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Kidney stones or renal calculi are a common disorder of the urinary tract. It is estimated that they affect 10% of all Americans at some point in their lives. They can affect anyone, but are commonly seen in men in their forties.

Kidney stones are basically small, hard crystal aggregations, formed from urinary minerals, most commonly calcium with oxalate or phosphate and uric acid.

Smaller kidney stones can be passed, through urination, sometimes without even knowing it. However, larger ones, which cannot pass, remain in the urinary tract, causing problems.

Causes of kidney stones in men

There are many possible causes for kidney stones in men. They range from urinary tract infections, certain medications, to lifestyle and dietary choices. Lack of physical activity, insufficient water intake and consumption of foods and beverages containing calcium oxalate, like milk, chocolate and tea can lead to the formation of kidney stones. Hereditary factors also play an important role.

Men are more prone to kidney stones than women, because their muscle mass is comparatively larger, with increased metabolic waste, which increases the risk of kidney stones. In addition, men have a more complicated urinary tract than women. Enlarged prostates may occur as they grow older, and it can affect the ability to empty the bladder completely. This can lead to formation of crystals and stones.

Symptoms of kidney stones in men

The main symptom of kidney stones in men is pain, called renal colic. The pain is usually located at one or both sides of the back, around the abdomen, sometimes in groins and genitals.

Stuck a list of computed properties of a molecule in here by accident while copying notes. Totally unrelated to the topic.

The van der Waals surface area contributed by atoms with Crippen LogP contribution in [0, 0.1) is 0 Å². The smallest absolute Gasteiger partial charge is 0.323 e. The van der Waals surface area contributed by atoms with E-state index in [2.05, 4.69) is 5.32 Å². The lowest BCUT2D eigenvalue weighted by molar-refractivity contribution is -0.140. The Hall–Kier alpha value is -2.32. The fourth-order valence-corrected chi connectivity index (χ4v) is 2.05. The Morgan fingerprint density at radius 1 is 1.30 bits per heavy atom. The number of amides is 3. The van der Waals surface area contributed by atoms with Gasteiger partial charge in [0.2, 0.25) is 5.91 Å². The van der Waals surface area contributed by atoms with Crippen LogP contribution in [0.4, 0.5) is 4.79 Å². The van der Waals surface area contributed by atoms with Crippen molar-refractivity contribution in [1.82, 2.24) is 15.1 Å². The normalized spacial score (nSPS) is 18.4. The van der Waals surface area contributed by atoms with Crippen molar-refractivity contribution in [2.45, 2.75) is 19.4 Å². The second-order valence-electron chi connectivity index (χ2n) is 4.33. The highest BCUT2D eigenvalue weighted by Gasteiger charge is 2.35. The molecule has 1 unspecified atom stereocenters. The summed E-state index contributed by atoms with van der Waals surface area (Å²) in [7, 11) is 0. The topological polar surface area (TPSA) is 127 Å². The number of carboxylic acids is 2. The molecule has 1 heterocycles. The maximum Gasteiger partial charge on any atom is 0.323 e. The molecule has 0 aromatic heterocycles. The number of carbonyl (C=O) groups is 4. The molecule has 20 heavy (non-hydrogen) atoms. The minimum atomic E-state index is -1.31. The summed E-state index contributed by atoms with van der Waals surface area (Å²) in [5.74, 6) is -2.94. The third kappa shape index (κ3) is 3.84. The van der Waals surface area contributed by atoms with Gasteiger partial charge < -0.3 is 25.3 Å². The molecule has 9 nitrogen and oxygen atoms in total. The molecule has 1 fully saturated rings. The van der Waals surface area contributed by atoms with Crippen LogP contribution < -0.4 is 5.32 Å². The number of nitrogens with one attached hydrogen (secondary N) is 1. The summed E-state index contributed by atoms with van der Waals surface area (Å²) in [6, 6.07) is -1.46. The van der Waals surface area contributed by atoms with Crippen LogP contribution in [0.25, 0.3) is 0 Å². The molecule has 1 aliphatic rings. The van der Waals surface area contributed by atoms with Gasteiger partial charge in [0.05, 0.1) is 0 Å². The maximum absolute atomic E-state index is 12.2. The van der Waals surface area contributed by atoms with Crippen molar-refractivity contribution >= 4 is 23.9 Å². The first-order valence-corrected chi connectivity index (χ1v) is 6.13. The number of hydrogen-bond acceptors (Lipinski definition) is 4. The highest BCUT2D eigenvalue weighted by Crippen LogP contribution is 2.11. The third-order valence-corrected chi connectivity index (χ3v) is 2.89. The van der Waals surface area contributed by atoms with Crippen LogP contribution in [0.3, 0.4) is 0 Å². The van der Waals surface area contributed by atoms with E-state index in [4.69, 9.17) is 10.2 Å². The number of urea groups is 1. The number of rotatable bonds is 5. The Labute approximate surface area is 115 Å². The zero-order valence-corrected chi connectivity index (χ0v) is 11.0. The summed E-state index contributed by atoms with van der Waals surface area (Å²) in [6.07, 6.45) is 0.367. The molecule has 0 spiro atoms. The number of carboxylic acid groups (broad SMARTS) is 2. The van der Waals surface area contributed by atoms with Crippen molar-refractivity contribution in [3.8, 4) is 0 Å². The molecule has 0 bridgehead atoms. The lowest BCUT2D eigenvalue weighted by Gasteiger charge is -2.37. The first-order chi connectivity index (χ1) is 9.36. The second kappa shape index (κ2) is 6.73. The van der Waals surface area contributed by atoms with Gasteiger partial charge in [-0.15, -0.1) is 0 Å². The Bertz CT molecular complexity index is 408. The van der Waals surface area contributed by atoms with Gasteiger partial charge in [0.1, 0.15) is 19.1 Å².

Other than the pain, the symptoms may include fever with chills and cold sweats, fatigue, nausea and vomiting and blood in urine.

Treatment for kidney stones in men

Treatment for kidney stones varies depending on their shape, size and number. Smaller kidney stones can be passed rather easily through urination, although it may involve some pain and discomfort. Exercise and proper hydration can accelerate the process of passing the stone.

Larger stones that cannot be passed require medical treatment. The most common treatment option for such stones is ESWL or extracorporeal shock wave lithotripsy. The stones are first located using X-ray or ultrasound imaging and then electric shocks are applied to break the stones into smaller ones which can be passed without difficulty.

Percutaneous nephrolithotomy is a surgical option for removing the kidney stones, especially very large ones.

The best way to prevent the formation and recurrence of kidney stones is to drink plenty of water and to exercise regularly, to avoid foods rich in calcium and protein and to increase the intake of potassium and magnesium.

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